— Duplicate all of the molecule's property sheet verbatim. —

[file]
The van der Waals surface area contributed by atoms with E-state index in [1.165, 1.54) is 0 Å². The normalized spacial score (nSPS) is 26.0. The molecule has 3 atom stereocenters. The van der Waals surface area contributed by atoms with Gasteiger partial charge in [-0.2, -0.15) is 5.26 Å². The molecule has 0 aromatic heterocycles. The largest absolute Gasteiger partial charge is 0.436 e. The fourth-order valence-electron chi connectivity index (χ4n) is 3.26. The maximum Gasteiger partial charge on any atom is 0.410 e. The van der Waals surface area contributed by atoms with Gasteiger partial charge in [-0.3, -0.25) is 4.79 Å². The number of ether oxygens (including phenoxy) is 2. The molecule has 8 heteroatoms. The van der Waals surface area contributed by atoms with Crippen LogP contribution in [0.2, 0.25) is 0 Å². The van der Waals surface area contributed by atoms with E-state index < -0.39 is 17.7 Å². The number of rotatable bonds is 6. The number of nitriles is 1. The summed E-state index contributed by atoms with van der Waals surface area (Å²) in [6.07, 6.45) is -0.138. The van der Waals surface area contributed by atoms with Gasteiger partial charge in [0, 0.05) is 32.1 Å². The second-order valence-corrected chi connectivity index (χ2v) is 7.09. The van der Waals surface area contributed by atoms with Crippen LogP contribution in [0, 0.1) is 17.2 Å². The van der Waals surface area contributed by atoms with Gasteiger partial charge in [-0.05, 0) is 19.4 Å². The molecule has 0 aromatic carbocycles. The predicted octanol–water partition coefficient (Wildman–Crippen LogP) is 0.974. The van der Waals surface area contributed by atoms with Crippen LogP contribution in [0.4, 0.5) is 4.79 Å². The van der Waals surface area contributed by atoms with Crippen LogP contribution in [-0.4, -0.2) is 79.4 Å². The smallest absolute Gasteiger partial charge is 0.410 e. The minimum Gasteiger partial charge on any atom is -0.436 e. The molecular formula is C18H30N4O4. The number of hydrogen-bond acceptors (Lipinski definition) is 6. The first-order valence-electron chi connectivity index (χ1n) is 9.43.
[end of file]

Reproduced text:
The van der Waals surface area contributed by atoms with E-state index in [1.165, 1.54) is 0 Å². The normalized spacial score (nSPS) is 26.0. The molecule has 3 atom stereocenters. The van der Waals surface area contributed by atoms with Gasteiger partial charge in [-0.2, -0.15) is 5.26 Å². The molecule has 0 aromatic heterocycles. The largest absolute Gasteiger partial charge is 0.436 e. The fourth-order valence-electron chi connectivity index (χ4n) is 3.26. The maximum Gasteiger partial charge on any atom is 0.410 e. The van der Waals surface area contributed by atoms with Gasteiger partial charge in [-0.3, -0.25) is 4.79 Å². The number of ether oxygens (including phenoxy) is 2. The molecule has 8 heteroatoms. The van der Waals surface area contributed by atoms with Crippen LogP contribution in [0.2, 0.25) is 0 Å². The van der Waals surface area contributed by atoms with E-state index < -0.39 is 17.7 Å². The number of rotatable bonds is 6. The number of nitriles is 1. The summed E-state index contributed by atoms with van der Waals surface area (Å²) in [6.07, 6.45) is -0.138. The van der Waals surface area contributed by atoms with Gasteiger partial charge in [0, 0.05) is 32.1 Å². The second-order valence-corrected chi connectivity index (χ2v) is 7.09. The van der Waals surface area contributed by atoms with Crippen LogP contribution in [0, 0.1) is 17.2 Å². The van der Waals surface area contributed by atoms with Gasteiger partial charge in [-0.05, 0) is 19.4 Å². The molecule has 0 aromatic carbocycles. The predicted octanol–water partition coefficient (Wildman–Crippen LogP) is 0.974. The van der Waals surface area contributed by atoms with Crippen LogP contribution in [0.4, 0.5) is 4.79 Å². The van der Waals surface area contributed by atoms with Crippen LogP contribution in [-0.4, -0.2) is 79.4 Å². The smallest absolute Gasteiger partial charge is 0.410 e. The minimum Gasteiger partial charge on any atom is -0.436 e. The molecular formula is C18H30N4O4. The number of hydrogen-bond acceptors (Lipinski definition) is 6. The first-order valence-electron chi connectivity index (χ1n) is 9.43.